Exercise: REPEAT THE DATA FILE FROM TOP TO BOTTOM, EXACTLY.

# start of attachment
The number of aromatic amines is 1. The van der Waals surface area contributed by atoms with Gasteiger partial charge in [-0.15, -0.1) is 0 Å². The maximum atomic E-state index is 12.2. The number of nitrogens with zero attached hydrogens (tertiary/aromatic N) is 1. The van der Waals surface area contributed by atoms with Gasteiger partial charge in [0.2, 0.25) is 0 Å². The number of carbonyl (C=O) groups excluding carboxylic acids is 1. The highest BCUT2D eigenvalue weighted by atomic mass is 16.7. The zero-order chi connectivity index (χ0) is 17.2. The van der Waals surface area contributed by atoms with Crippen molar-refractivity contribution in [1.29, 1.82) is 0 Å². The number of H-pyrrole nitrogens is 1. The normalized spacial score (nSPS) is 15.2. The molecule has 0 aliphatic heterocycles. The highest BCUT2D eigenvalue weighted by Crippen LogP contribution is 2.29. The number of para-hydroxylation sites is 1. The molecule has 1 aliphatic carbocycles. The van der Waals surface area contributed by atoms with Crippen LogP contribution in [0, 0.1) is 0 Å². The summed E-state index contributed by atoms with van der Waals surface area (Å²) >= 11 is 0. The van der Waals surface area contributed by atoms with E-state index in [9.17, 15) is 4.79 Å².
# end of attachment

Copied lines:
The number of aromatic amines is 1. The van der Waals surface area contributed by atoms with Gasteiger partial charge in [-0.15, -0.1) is 0 Å². The maximum atomic E-state index is 12.2. The number of nitrogens with zero attached hydrogens (tertiary/aromatic N) is 1. The van der Waals surface area contributed by atoms with Gasteiger partial charge in [0.2, 0.25) is 0 Å². The number of carbonyl (C=O) groups excluding carboxylic acids is 1. The highest BCUT2D eigenvalue weighted by atomic mass is 16.7. The zero-order chi connectivity index (χ0) is 17.2. The van der Waals surface area contributed by atoms with Crippen molar-refractivity contribution in [1.29, 1.82) is 0 Å². The number of H-pyrrole nitrogens is 1. The normalized spacial score (nSPS) is 15.2. The molecule has 0 aliphatic heterocycles. The highest BCUT2D eigenvalue weighted by Crippen LogP contribution is 2.29. The number of para-hydroxylation sites is 1. The molecule has 1 aliphatic carbocycles. The van der Waals surface area contributed by atoms with Crippen LogP contribution in [0, 0.1) is 0 Å². The summed E-state index contributed by atoms with van der Waals surface area (Å²) >= 11 is 0. The van der Waals surface area contributed by atoms with E-state index in [9.17, 15) is 4.79 Å².